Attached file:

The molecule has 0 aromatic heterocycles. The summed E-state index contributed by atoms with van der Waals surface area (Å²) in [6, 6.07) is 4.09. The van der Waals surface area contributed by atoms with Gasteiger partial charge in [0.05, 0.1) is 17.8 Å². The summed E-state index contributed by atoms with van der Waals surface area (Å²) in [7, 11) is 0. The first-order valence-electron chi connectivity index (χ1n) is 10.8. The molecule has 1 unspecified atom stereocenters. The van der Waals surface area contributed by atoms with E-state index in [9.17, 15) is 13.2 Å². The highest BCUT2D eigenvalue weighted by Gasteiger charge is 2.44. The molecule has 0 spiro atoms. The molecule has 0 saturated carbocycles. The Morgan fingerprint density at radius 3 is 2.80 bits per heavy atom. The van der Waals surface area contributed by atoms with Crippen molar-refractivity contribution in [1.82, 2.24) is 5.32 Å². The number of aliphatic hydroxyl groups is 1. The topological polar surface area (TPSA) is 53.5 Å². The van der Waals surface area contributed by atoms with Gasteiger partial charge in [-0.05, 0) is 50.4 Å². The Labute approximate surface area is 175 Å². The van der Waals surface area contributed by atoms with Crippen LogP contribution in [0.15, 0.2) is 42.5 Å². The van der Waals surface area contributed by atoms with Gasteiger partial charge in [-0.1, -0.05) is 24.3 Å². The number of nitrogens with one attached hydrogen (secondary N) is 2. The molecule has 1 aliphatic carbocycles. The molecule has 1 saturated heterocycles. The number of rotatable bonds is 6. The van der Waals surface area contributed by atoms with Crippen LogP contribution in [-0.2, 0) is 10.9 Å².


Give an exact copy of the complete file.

The molecule has 0 aromatic heterocycles. The summed E-state index contributed by atoms with van der Waals surface area (Å²) in [6, 6.07) is 4.09. The van der Waals surface area contributed by atoms with Gasteiger partial charge in [0.05, 0.1) is 17.8 Å². The summed E-state index contributed by atoms with van der Waals surface area (Å²) in [7, 11) is 0. The first-order valence-electron chi connectivity index (χ1n) is 10.8. The molecule has 1 unspecified atom stereocenters. The van der Waals surface area contributed by atoms with E-state index in [9.17, 15) is 13.2 Å². The highest BCUT2D eigenvalue weighted by Gasteiger charge is 2.44. The molecule has 0 spiro atoms. The molecule has 0 saturated carbocycles. The Morgan fingerprint density at radius 3 is 2.80 bits per heavy atom. The van der Waals surface area contributed by atoms with Crippen molar-refractivity contribution in [1.82, 2.24) is 5.32 Å². The number of aliphatic hydroxyl groups is 1. The topological polar surface area (TPSA) is 53.5 Å². The van der Waals surface area contributed by atoms with Gasteiger partial charge in [-0.05, 0) is 50.4 Å². The Labute approximate surface area is 175 Å². The van der Waals surface area contributed by atoms with Crippen LogP contribution in [0.15, 0.2) is 42.5 Å². The van der Waals surface area contributed by atoms with Gasteiger partial charge in [-0.1, -0.05) is 24.3 Å². The number of nitrogens with one attached hydrogen (secondary N) is 2. The molecule has 1 aliphatic carbocycles. The molecule has 1 saturated heterocycles. The number of rotatable bonds is 6. The van der Waals surface area contributed by atoms with Crippen LogP contribution in [-0.2, 0) is 10.9 Å².